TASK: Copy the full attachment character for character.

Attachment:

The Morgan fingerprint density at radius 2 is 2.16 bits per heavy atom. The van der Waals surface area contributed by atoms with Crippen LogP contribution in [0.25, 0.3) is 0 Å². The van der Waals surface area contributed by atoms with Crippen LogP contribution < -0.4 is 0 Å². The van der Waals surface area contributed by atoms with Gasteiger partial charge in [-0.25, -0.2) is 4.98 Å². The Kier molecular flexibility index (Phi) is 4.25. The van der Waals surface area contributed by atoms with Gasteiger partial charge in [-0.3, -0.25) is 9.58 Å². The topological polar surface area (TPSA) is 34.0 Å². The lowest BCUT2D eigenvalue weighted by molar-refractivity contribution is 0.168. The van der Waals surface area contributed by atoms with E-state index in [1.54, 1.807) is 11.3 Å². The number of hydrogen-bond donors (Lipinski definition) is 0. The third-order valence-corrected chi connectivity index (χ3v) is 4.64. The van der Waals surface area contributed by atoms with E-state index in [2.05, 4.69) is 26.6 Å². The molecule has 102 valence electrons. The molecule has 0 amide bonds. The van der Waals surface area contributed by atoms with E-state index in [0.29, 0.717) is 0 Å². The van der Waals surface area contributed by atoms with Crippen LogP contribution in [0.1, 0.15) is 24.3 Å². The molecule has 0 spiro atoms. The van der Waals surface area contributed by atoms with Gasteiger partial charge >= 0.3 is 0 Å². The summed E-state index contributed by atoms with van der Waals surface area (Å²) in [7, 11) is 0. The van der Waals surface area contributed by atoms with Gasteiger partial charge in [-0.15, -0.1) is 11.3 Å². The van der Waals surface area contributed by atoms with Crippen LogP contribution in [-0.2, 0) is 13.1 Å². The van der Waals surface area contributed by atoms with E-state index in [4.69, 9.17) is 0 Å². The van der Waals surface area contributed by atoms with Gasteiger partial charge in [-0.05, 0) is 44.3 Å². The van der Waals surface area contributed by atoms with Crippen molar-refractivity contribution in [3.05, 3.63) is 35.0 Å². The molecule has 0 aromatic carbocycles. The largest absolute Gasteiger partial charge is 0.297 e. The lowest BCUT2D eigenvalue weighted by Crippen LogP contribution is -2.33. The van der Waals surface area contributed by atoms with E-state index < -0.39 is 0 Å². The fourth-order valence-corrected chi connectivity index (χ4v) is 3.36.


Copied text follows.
The Morgan fingerprint density at radius 2 is 2.16 bits per heavy atom. The van der Waals surface area contributed by atoms with Crippen LogP contribution in [0.25, 0.3) is 0 Å². The van der Waals surface area contributed by atoms with Crippen LogP contribution < -0.4 is 0 Å². The van der Waals surface area contributed by atoms with Gasteiger partial charge in [-0.25, -0.2) is 4.98 Å². The Kier molecular flexibility index (Phi) is 4.25. The van der Waals surface area contributed by atoms with Gasteiger partial charge in [-0.3, -0.25) is 9.58 Å². The topological polar surface area (TPSA) is 34.0 Å². The lowest BCUT2D eigenvalue weighted by molar-refractivity contribution is 0.168. The van der Waals surface area contributed by atoms with E-state index in [1.54, 1.807) is 11.3 Å². The number of hydrogen-bond donors (Lipinski definition) is 0. The third-order valence-corrected chi connectivity index (χ3v) is 4.64. The van der Waals surface area contributed by atoms with E-state index in [2.05, 4.69) is 26.6 Å². The molecule has 102 valence electrons. The molecule has 0 amide bonds. The van der Waals surface area contributed by atoms with E-state index in [0.29, 0.717) is 0 Å². The van der Waals surface area contributed by atoms with Crippen LogP contribution in [0.1, 0.15) is 24.3 Å². The molecule has 0 spiro atoms. The van der Waals surface area contributed by atoms with Gasteiger partial charge >= 0.3 is 0 Å². The summed E-state index contributed by atoms with van der Waals surface area (Å²) in [7, 11) is 0. The van der Waals surface area contributed by atoms with Gasteiger partial charge in [-0.15, -0.1) is 11.3 Å². The van der Waals surface area contributed by atoms with Crippen LogP contribution in [-0.2, 0) is 13.1 Å². The van der Waals surface area contributed by atoms with E-state index in [4.69, 9.17) is 0 Å². The van der Waals surface area contributed by atoms with Gasteiger partial charge in [-0.05, 0) is 44.3 Å². The van der Waals surface area contributed by atoms with Crippen molar-refractivity contribution in [3.05, 3.63) is 35.0 Å². The molecule has 0 aromatic carbocycles. The largest absolute Gasteiger partial charge is 0.297 e. The lowest BCUT2D eigenvalue weighted by Crippen LogP contribution is -2.33. The van der Waals surface area contributed by atoms with E-state index < -0.39 is 0 Å². The fourth-order valence-corrected chi connectivity index (χ4v) is 3.36.